When you’ve stepped away from a necessary routine after a long time – going to the gym, staying in touch with friends, regular household tasks – it can be somewhat intimidating to restart those rituals and get back into the habit of Getting Stuff Done. Take the gym, for example. Going to the gym is a chore for me (make the time to go there, walk or drive over, spend time working out, come home, clean up) that has some decent payoffs (uninterrupted Netflix on the phone while on the elliptical, stronger muscles, better sleep) but it’s easier to just let that routine fade out… until I miss my fun shows, lose muscle tone, and wonder why I’m waking up exhausted. Then, it’s remembering that I need to get to the gym to earn the shows, strength, and sleep, which translates to putting the work into getting to the gym.
Marketing and self-promotion are just like the gym habit for self-employed creatives. To keep the work queue full, we have to promote ourselves and our services to the people who are most likely to use those services. It takes constant work to build up that queue and maintain relationships with current clients. That means that marketing and promotion exercises need to happen on a near-daily basis. Without that maintenance, work slows to a trickle and sales slip below the acceptable threshhold. Worst of all, if you’re not promoting yourself and your work, you run the risk of being forgotten… and when people forget who you are and what you do, they forget to hire you for their projects.
You might notice that the last blog post was in the summer of 2019. I’ve been very fortunate to have worked steadily through the second half of 2019 and put out several audiobooks for new and established authors, but it’s time to get to the next level with my narration career. This requires a more consistent commitment to the business side of audiobook narration and creating a sustainable routine during the first quarter of 2020.
So, what does that look like?
For me, a sustainable marketing routine involves building small, repeatable steps into my daily and weekly schedule. The less time I spend answering the question of “What do I do next,” the more time I can focus on getting things done. To start the year, I began writing down everything that I did during the day to move my career forward. This was inspired by one of my coaches, Sean Pratt, who challenges his students to consider this every day in their journey to being a working actor. (Yes, audiobook narration is acting!) I used a soft-sided notebook with those nifty dots favored by bullet journal enthusiasts everywhere… and I started a list. Some days, the list of accomplishments is eight or nine items long. Other days, it’s only three or four… but it’s never empty. By holding myself to two or three items every day, including weekends, I’m building a habit of doing something, no matter how small, that moves my career forward.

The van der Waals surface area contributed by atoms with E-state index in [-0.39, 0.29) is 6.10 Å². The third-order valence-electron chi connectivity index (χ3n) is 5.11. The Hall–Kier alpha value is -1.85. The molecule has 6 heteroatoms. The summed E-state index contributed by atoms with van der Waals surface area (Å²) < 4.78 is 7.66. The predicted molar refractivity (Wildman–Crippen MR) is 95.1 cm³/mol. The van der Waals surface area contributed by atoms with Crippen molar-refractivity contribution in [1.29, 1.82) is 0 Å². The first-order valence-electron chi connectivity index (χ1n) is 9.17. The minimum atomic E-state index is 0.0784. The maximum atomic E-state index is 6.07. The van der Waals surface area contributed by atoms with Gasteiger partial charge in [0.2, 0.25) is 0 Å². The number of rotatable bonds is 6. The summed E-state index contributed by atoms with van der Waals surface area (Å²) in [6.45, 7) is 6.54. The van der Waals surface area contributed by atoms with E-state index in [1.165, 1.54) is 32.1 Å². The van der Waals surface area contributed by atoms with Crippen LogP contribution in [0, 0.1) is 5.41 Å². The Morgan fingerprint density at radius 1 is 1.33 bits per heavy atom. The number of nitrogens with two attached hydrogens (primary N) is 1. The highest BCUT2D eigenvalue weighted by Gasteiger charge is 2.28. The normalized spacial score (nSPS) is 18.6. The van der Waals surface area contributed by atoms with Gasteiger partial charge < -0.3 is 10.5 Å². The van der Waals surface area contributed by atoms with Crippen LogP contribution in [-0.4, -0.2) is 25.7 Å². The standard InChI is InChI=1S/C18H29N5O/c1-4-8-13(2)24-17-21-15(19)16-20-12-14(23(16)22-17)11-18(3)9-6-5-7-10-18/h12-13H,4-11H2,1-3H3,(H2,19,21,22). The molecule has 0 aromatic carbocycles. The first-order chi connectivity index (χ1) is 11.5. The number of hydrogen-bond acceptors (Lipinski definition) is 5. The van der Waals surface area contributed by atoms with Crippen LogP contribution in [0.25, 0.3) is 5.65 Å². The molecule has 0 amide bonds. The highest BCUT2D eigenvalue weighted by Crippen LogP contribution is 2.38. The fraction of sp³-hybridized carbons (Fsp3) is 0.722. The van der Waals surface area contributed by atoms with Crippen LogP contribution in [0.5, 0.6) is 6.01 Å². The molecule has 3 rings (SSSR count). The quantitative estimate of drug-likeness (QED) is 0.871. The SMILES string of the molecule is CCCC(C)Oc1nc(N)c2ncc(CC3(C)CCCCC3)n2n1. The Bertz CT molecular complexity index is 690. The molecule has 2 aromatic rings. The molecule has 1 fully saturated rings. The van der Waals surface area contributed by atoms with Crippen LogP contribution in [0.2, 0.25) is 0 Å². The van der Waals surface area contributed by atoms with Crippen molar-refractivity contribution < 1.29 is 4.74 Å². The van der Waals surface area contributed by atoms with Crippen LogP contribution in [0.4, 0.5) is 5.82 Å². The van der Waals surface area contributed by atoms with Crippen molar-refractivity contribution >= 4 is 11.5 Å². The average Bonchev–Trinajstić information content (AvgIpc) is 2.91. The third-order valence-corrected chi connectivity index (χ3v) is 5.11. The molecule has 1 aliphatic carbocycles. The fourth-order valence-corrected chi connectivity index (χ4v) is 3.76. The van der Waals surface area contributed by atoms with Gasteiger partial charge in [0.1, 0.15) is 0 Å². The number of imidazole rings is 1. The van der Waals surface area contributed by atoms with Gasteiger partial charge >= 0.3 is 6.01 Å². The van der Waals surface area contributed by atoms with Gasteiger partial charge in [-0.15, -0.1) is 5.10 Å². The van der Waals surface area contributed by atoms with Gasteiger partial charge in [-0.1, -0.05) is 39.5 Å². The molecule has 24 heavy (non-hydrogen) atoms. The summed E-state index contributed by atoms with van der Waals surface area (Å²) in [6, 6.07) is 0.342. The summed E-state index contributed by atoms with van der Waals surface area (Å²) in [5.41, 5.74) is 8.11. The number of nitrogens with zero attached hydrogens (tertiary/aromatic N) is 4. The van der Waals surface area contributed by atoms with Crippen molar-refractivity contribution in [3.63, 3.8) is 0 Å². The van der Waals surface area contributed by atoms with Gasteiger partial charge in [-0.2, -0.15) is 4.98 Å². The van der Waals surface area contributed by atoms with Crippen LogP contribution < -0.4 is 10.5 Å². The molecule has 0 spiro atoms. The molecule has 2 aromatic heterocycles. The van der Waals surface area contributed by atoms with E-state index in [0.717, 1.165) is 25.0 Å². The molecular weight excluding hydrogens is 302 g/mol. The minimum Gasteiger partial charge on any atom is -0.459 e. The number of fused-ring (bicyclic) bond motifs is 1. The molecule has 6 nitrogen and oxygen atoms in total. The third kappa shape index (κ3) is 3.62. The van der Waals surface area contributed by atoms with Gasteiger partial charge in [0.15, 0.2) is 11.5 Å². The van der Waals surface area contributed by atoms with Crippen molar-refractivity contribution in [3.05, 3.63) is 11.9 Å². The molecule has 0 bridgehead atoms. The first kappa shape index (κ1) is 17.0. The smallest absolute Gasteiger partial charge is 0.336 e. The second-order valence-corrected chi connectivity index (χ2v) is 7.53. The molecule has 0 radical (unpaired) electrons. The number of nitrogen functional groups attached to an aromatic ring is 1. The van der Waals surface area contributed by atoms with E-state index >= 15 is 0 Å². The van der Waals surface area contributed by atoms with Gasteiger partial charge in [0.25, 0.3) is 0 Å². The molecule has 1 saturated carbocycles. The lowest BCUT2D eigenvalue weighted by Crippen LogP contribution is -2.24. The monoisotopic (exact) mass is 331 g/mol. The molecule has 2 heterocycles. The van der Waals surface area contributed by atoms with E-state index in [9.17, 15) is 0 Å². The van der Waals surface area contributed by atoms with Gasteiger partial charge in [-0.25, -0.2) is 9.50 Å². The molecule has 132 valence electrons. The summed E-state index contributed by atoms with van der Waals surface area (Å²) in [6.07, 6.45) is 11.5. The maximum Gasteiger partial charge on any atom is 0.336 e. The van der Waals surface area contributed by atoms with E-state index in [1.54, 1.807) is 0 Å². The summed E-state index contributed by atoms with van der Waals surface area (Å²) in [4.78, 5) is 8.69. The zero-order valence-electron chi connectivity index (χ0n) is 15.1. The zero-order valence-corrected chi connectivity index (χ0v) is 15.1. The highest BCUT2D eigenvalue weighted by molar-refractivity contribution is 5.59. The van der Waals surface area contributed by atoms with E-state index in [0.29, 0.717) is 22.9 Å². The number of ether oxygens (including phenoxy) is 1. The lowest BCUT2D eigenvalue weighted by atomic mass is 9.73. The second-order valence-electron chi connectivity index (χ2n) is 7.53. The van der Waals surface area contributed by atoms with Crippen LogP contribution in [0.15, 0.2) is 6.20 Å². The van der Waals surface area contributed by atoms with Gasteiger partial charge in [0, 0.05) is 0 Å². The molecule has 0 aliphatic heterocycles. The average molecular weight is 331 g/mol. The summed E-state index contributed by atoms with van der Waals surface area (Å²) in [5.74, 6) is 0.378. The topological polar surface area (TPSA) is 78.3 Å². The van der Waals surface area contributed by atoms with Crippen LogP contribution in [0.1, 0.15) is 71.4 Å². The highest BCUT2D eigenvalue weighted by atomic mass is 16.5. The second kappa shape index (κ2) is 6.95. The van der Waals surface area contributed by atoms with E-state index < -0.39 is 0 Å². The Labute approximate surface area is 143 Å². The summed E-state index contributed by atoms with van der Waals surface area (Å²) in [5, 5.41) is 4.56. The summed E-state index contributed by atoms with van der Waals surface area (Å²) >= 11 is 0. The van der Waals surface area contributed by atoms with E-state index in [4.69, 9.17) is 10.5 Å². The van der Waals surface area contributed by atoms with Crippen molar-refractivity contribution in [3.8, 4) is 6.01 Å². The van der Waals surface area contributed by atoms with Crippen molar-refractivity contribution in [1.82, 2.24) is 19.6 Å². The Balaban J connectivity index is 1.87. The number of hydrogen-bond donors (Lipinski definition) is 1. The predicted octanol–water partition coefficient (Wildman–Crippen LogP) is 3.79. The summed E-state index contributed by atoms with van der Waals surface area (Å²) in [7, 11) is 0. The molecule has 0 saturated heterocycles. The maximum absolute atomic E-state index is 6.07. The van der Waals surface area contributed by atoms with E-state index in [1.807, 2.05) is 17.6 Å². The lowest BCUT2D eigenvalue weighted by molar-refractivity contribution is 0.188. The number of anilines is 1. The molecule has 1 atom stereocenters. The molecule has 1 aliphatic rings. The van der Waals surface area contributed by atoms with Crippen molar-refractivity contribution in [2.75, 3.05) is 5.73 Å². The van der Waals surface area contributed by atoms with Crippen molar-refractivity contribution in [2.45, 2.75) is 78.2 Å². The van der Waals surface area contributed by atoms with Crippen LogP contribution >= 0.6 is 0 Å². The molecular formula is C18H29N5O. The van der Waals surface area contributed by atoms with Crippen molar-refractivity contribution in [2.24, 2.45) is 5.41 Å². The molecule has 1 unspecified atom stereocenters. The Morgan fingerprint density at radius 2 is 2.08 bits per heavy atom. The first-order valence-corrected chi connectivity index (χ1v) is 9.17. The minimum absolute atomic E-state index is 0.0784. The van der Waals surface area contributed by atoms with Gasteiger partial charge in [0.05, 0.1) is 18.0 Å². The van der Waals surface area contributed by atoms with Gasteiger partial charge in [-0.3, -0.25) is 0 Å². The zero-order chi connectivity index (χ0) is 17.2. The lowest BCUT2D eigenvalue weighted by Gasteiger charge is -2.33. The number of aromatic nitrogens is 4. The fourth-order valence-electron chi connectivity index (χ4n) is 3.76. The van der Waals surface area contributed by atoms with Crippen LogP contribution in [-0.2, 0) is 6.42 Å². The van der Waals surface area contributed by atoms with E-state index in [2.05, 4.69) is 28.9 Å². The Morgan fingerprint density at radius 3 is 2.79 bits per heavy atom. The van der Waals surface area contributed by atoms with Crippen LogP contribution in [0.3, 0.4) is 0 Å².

To help build a more robust routine that includes marketing, I’ve started a twenty-eight day program demonstrated in C.J. Hayden’s book, “Get Clients Now!” The beauty of this particular book is that it considers those of us who are in business-to-business sales (audiobook narrators sell their narration and performance to the large and small business owners of audiobook publishers, small publishing groups, and independent authors) and the steps that we need to take to be successful. Given my current situation and challenges, I’m starting at the very beginning, establishing new contacts and creating a networking base to use throughout the year. This includes a revision and more active use of my website, meaning that there will be more regular blog posts. Short posts about new audiobook releases, longer posts about narration, and even a few posts related to what I’ve been reading for continuing education purposes. I’m also getting back into LinkedIn and utilizing that platform more regularly. Finally, I’m revising and updating my audiobook demos on ACX and my own website, as well as adding demos to new venues in an effort to spread the net wide for more work.
Clearly, the next twenty-eight days are going to be busy. At then end of it all, I’ll have a stronger website presence, new demos, and a better self-promotion routine to carry into the second quarter of 2020. That should translate to more work, more sales, and more progress as I start my third year of full-time audiobook narration.
If you’re a fellow self-employed creative, what kind of self-promotion do you do? What strategies have worked for you in the past, or what would you like to implement into your own routine? Let me know in the comments!